You, You’re a History in Rust feels very different from DMST’s previous album. That record felt kind of insular and tight. This one feels expansive and experimental. Like the first song which has multiple sections that feel completely unrelated and which are only connected by silence. Or the fact that there are lyrics in a song, or even a fairly conventional song.
“Bound to Be That Way” This song opens in a peculiar way. There’s a drum rhythm, that slowly builds and some piano chords are laid over the top. This goes on for about 45 seconds and then fades out. And then a new melody–completely different–with horns and guitar peeks its way out. And then it too fades. Then around 2 minutes a pretty guitar melody comes through followed by big crashing distorted drums. Eventually a new riff enters the song and it really starts grooving. It’s fantastic, but it too is just a portion of a song which ends at around 4:30. And then another new section comes in. Then acoustic guitar riff is counterpointed by some horns. The final melody is the catchiest one of the bunch and it ends this strange song on a high.
But if that was strange, “A with Living” offers the biggest shock to fans of the band. There are words in this song! And they are sung! Words were co-written and sung by Alex Lukashevsky and the Great Lake Swimmers’ Tony Dekker. Akron/Family also joins in doing “oohs” and “ahs.” It opens with rumbling drums and then the singing begins. The song has a conventional verse chorus verse structure with big horns. It’s catchy (the vocals are great). But it’s also a 9 minute song and at 4 and a half minutes the song moves way from the melody and enters a lengthy instrumental section with deep rumbling guitars. The chorus of voices returns briefly before the mellow guitars lead us to the end.
“The Universe!” is one of my favorite DMST songs. It rocks and rollicks. It has two notes and then five bashing chords. Repeated several times. It’s one of the most straightforward songs they’ve done. It has screaming guitar solos and a cool sliding bass. It’s also very raw sounding, with all kinds of noise floating around it. And just like that, it’s gone. Seguing into the quiet, “A Tender history in rust” which opens with processed guitars or keyboards, layered upon each other. There are voices fighting through (saying all kinds of sounds—including laughing), before it switches to a pretty acoustic guitar riff. It’s a delightfully conventional folk melody–another unusual addition for the band.
“Herstory of Glory” has another pretty acoustic guitar melody with some rattling drums (in the right ear). Then there’s a rumbling bass and distant voices before more and more instruments add to the beautiful song–pianos, trumpets, claps.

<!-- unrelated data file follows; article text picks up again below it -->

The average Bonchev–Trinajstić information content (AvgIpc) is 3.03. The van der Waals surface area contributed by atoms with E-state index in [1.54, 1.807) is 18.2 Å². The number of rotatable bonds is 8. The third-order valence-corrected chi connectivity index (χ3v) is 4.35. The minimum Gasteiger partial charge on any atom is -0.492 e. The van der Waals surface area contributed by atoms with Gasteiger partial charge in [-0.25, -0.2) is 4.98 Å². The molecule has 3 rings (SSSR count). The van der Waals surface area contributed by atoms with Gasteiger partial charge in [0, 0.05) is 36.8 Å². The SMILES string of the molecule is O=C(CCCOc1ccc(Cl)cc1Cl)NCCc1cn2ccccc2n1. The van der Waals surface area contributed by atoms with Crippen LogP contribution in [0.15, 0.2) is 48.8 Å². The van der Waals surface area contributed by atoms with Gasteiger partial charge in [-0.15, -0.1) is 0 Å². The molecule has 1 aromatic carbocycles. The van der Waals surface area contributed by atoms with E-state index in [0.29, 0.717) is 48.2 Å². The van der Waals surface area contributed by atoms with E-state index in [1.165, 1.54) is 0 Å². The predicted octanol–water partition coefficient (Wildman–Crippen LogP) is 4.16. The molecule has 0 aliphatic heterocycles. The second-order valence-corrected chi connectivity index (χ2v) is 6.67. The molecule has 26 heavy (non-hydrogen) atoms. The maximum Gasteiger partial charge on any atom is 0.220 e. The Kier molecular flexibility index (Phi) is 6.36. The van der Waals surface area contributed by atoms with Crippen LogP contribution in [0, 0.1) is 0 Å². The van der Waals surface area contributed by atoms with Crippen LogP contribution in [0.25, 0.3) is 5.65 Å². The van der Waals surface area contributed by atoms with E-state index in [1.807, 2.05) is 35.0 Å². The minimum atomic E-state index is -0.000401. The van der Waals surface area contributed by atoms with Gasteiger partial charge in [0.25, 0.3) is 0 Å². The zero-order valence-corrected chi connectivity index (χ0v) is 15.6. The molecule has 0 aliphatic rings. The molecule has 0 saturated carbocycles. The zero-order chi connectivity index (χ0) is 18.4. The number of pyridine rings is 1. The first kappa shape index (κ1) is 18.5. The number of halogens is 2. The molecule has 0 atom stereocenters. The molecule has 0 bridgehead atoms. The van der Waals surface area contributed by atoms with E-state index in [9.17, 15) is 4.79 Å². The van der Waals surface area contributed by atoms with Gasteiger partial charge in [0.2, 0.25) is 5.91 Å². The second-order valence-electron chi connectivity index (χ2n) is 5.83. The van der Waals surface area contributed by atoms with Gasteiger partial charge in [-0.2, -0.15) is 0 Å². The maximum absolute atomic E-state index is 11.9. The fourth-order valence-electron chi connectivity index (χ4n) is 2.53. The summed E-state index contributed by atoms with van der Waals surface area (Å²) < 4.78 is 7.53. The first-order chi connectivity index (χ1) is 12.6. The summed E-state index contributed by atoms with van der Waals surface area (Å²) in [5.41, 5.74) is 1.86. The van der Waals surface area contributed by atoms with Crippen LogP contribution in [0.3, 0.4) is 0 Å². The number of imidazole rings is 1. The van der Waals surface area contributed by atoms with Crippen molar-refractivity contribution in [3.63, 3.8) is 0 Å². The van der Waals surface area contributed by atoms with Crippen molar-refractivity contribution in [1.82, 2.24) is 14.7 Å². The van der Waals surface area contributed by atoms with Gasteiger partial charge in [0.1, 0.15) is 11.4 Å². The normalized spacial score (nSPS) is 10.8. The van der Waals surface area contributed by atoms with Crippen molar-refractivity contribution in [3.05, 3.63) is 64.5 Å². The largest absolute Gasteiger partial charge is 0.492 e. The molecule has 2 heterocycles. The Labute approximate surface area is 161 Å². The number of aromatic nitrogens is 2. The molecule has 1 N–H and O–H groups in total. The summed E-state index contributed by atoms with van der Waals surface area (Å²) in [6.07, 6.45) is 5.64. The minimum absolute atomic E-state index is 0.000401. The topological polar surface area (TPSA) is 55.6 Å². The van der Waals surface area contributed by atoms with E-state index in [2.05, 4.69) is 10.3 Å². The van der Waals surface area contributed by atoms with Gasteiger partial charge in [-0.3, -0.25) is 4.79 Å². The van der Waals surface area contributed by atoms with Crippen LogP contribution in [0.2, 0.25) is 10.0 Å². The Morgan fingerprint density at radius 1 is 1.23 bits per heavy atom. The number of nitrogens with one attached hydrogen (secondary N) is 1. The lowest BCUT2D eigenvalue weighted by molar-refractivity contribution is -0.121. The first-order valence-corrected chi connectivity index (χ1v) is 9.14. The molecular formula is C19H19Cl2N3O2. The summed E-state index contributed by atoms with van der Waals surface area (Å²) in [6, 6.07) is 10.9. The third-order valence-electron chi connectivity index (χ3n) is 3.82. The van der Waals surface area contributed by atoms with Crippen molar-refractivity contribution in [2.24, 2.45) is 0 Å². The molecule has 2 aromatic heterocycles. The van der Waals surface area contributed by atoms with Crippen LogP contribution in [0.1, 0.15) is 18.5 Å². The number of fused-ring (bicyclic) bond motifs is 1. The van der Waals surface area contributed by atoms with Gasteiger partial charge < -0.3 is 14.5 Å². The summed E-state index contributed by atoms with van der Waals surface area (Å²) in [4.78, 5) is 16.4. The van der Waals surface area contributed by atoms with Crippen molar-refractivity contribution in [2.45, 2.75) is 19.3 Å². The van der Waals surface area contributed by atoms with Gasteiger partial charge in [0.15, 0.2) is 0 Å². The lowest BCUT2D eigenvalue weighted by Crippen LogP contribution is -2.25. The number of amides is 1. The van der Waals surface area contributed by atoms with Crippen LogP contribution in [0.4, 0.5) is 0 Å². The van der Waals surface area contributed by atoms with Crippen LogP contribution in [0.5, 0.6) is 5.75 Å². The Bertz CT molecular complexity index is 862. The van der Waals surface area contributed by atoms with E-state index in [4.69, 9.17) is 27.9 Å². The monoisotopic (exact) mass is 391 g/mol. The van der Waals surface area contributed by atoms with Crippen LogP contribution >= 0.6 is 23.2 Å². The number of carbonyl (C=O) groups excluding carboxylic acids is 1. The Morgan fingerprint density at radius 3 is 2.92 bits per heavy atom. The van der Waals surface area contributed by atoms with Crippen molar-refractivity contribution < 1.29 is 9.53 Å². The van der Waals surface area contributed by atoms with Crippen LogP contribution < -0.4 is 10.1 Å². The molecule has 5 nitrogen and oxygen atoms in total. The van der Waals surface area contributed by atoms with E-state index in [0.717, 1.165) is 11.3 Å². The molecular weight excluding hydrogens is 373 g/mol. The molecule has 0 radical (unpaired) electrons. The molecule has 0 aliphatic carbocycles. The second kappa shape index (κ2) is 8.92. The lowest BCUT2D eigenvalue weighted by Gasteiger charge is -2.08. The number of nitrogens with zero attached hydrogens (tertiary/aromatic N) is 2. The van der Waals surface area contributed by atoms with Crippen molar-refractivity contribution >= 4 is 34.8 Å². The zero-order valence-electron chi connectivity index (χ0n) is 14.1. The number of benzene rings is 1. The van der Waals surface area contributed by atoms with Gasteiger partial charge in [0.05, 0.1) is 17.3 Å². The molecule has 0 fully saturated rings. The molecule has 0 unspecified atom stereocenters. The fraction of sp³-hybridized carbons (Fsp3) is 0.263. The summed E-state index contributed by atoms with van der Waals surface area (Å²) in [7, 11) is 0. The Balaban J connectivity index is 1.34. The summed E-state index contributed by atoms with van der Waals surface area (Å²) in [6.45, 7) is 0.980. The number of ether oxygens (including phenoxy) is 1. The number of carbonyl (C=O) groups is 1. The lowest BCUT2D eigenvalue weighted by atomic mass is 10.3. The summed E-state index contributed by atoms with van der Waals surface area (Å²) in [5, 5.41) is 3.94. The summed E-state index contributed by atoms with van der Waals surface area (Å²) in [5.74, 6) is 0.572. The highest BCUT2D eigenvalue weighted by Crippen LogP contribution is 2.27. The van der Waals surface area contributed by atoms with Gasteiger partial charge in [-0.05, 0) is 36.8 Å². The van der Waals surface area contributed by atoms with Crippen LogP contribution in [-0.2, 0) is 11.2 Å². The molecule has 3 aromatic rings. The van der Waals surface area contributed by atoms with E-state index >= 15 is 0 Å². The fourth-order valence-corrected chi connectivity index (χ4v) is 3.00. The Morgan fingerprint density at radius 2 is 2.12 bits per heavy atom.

“You, You’re Awesome,” is the shortest song on the disc at under 4 minutes. It opens with slow electric guitars and a e-bowed solo. After a minute or so, the rest of the band comes in with a slide guitar and banjo making a kind of sloppy folky romp.
“Executioner Blues” is another favorite. Its 8 minutes long with some lovey guitar riffs and sounds. It opens with some big guitars and a repeating riff. A martial drums enters the song and keeps it moving until the next big section. Horns repeat a similar melody and then a romping bass guitar takes over. More instruments kick in making the song noisy and slightly distorted. There’s piano trills, glockenspiel, electric guitar, noises and more. and the instruments all go up the scale slowly for a few bars and then play a punch of staccato notes. It’s rather dramatic. After several permutations of this, they just keep going up and up the scale until the reach the top and then they gradually descend again. The last minute is a series of quiet bass notes, as if everyone has totally come down from that intensity.
“In Mind” is a quiet disc closer. A simple guitar melody, it is joined by banjo and trumpet. Then some bass lines come in followed by a very distorted chorus singing “When you die, you’ll have to leave them behind/You should keep that in mind/When you keep that in mind, you’ll find a love as big as the sky.” The disc ends with some quite banjo plucking.
This disc goes all over the place and really explores different avenues.
[READ: February 10, 2016] Vampire Loves
Joann Sfar created Little Vampire (and apparently about 100 other comics, some of which have been translated into English by Alexis Siegel and published by First Second). Of the things I’ve read by him, (and there have been a few) I enjoyed this the most. It seems like a lot of his books (like Little Vampire) are for kids, bu this one is absolutely for adults (there;’s curses in it and talk of sex and everything).
There are four stories in this book (I just learned that Sfar has written six in total, so maybe there will be more translated). After the third book in this collection, there’s a question as to whether or not Ferdinand, the vampire in this story is Little Vampire. There’s a little drawing of Little Vampire which says that Ferdinand is him. “But vampires don’t grow up! No, but they can grow little. Ferdinand was me before! You mean that before being little you were grownup? Yes.” So there’s that sorted.